Plants have evolved a two-tier immune system that recognizes and activates defence against pathogens1,2. Cell-surface pattern-recognition receptors (PRRs) recognize apoplastic and usually conserved pathogen-associated molecular patterns (PAMPs) and activate pattern-triggered immunity (PTI). Virulent pathogens secrete effector molecules into plant cells that suppress PTI and promote infection. Intracellular nucleotide-binding leucine-rich repeat (NLR) receptors recognize effectors and activate effector-triggered immunity (ETI). Although PTI and ETI were envisaged as two independent immune systems1, emerging evidence suggests they are inter-dependent and share multiple signalling components3,4,5,6. Thus, PTI and ETI function synergistically to provide robust immunity against pathogens. As PRRs and NLRs are functionally inter-dependent, in this Brief Communication, we investigated whether the sizes of these two receptor gene families are correlated.

Plant PRR proteins are structurally diverse but are usually receptor-like kinases (RLKs) or receptor-like proteins (RLPs). RLKs carry extracellular ectodomains and cytosolic kinase domains, while RLPs lack cytosolic kinase domains. RLKs carry multiple types of extracellular domains, such as leucine-rich repeats (LRRs), lectins and lysM motifs (LysMs)7. LRR-domain-containing RLKs (LRR-RLKs) and RLPs (LRR-RLPs) are the largest RLK- and RLP-gene families in plants8,9. LRR-RLKs can be further classified into 20 subgroups, with each subgroup involved in different biological processes10 (Extended Data Fig. 1). For example, BAK1 (BRI1-ASSOCIATED RECEPTOR KINASE) family proteins function as PRR co-receptors and belong to LRR-RLK-II (ref. 11). Members of LRR-RLK-XI are involved in recognition of self-peptides12,13. Members of LRR-RLK-XII, such as FLAGELLIN-SENSITIVE 2 (FLS2), EF-TU RECEPTOR (EFR) and Xa21 (refs. 2,7), are involved in detecting pathogen-derived molecules (Extended Data Fig. 1). NLRs are intracellular receptors that carry NB-ARC domains with C-terminal LRR domains and N-terminal domains, usually comprising either coiled-coil (CC), Toll/interleukin-1 receptor/resistance protein (TIR) or RPW8-like coiled-coil (RPW8) domains (hence, CC-NLRs (or CNLs), TIR-NLRs (TNLs) and RPW8-NLRs (RNLs))14,15.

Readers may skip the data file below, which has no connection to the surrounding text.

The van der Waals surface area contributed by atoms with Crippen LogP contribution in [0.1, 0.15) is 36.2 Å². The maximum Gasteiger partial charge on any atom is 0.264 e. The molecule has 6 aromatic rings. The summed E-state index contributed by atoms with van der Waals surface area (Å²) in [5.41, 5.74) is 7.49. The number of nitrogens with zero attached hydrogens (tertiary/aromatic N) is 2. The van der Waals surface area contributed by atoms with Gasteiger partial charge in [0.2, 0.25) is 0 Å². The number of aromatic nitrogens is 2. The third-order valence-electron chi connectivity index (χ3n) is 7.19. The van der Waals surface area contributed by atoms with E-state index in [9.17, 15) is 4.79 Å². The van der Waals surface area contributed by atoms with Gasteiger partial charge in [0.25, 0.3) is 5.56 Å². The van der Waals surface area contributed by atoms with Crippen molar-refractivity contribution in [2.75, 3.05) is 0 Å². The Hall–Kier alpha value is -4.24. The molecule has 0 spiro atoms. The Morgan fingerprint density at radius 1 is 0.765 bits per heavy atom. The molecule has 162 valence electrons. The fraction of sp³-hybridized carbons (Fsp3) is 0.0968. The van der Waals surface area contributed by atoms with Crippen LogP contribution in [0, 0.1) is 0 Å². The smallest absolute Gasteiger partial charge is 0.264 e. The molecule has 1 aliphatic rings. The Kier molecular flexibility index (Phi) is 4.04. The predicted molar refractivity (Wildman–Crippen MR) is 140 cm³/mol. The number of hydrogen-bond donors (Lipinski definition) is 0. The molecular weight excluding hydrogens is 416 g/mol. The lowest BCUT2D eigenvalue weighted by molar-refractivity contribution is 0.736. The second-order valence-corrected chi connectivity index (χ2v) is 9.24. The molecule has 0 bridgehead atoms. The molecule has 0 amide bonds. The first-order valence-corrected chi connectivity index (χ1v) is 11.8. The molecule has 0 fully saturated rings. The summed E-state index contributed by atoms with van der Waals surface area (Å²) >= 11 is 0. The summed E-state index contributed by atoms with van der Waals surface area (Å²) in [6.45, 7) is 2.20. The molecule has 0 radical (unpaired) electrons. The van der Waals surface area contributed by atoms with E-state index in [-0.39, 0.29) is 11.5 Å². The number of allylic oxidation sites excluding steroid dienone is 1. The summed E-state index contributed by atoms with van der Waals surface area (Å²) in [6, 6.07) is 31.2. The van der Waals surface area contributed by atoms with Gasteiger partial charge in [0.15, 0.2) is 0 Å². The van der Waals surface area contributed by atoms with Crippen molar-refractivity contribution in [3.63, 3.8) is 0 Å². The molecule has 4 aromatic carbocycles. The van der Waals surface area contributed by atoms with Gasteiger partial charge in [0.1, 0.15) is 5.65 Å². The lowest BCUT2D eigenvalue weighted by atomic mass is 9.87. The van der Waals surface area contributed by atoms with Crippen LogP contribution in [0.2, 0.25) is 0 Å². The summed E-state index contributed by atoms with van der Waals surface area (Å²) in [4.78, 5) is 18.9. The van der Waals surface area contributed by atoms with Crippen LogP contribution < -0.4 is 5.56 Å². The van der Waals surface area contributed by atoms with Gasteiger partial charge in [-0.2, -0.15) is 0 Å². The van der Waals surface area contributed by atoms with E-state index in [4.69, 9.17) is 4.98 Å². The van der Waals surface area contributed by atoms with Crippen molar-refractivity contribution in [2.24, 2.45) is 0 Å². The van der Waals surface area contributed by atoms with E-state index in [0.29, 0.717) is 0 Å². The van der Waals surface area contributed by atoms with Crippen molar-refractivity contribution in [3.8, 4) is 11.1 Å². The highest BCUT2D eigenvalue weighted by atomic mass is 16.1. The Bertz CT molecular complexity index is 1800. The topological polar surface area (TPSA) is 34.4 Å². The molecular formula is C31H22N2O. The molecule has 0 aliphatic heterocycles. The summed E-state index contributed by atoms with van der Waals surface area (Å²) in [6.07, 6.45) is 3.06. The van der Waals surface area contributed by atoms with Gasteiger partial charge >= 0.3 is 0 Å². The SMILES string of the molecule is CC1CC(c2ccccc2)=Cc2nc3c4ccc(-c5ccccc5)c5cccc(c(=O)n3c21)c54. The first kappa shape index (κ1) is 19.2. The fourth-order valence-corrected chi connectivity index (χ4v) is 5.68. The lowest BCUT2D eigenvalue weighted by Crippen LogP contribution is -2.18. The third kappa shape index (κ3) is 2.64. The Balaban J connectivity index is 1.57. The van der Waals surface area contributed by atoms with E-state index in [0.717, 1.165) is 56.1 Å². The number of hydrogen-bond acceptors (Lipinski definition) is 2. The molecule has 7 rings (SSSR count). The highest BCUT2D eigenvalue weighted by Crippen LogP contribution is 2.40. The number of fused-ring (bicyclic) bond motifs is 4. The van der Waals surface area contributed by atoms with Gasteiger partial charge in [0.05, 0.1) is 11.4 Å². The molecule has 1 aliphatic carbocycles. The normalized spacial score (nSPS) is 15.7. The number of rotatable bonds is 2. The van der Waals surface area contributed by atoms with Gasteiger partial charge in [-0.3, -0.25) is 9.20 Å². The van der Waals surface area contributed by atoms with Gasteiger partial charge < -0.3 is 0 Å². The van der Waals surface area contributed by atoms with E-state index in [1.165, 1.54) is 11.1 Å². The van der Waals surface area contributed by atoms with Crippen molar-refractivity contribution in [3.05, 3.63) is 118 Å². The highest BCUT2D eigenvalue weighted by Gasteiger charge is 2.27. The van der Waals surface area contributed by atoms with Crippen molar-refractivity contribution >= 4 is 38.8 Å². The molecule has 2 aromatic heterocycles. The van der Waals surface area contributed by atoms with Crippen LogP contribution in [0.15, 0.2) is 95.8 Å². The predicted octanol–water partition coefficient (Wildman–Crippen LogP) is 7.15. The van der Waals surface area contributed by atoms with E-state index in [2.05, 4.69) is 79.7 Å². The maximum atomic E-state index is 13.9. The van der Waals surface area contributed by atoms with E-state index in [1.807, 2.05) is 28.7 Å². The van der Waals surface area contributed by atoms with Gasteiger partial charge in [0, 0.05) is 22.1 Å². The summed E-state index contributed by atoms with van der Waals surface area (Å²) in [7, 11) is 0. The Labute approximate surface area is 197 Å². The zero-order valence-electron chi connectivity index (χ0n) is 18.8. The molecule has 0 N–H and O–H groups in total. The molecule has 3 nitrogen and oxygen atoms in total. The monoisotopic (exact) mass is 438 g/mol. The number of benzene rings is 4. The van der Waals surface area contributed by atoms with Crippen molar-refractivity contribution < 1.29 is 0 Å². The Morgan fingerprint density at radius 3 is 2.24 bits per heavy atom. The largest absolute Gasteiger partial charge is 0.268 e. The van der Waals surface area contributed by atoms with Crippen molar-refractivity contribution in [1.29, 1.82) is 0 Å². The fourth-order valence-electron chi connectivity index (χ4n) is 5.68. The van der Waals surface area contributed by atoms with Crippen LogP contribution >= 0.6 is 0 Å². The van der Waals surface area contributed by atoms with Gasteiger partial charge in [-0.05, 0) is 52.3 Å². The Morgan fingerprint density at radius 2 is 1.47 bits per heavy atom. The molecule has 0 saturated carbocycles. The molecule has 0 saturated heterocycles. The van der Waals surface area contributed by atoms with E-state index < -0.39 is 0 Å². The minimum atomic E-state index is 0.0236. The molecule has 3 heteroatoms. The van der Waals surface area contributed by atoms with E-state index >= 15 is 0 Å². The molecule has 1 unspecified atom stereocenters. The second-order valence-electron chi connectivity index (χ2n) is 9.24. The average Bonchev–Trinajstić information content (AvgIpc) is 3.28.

Identification of immune receptors from plant genomes

To investigate expansion or contraction of genes that encode PRR and NLR proteins, we identified these gene families in annotated proteomes from 350 publicly available genomes. These genomes include 26 algal species, 5 bryophyte species, 10 gymnosperms and 300 angiosperms (13 basal angiosperms, 79 monocots and 208 eudicots) (Extended Data Fig. 2 and Supplementary Table 1). Assembled genome sizes of these organisms range from 13 Mb to 27.6 Gb, with annotated protein counts ranging from ~5,000 to ~300,000 (Extended Data Fig. 2). To ensure consistency, we used the same pipeline to obtain primary transcripts and identify LRR-RLKs, LRR-RLPs, LysM-RLK, LysM-RLP and NB-ARCs from each of these genomes (Extended Data Fig. 3 and Methods).

In total, we identified 88,020 LRR-RLKs, 28,018 LRR-RLPs, 3,500 LysM-RLKs, 1,238 LysM-RLPs and 95,127 NB-ARCs from 350 species (Supplementary Fig. 1 and Supplementary Table 2). To validate our results, we compared the number of NB-ARCs, LRR-RLKs and LRR-RLPs identified in our study with previous publications, finding they are highly similar (Extended Data Fig. 4)16,17,18. As expected, the number of receptors varies enormously across 300 angiosperms, with LRR-RLKs ranging from 16 to 1,129, LRR-RLPs ranging from 2 to 585, LysM-RLKs ranging from 0 to 42, LysM-RLPs ranging from 0 to 19 and NB-ARCs ranging from 0 to 3,128. To account for the effect of genome duplication and variable proteome sizes, we normalized these data using percentages (%) of LRR-RLKs, LRR-RLPs, LysM-RLK, LysM-RLP and NB-ARCs from each genome (number of identified genes/number of searched genes × 100) (Supplementary Fig. 1 and Supplementary Table 3). After adjustment, LRR-RLKs range from 0.114% to 2.464%, LRR-RLPs range from 0.00652% to 1.010%, LysM-RLKs range from 0% to 0.120%, LysM-RLPs range from 0% to 0.0559% and NB-ARCs range from 0% to 3.266% in 300 angiosperms (Fig. 1, Supplementary Fig. 1 and Supplementary Table 3).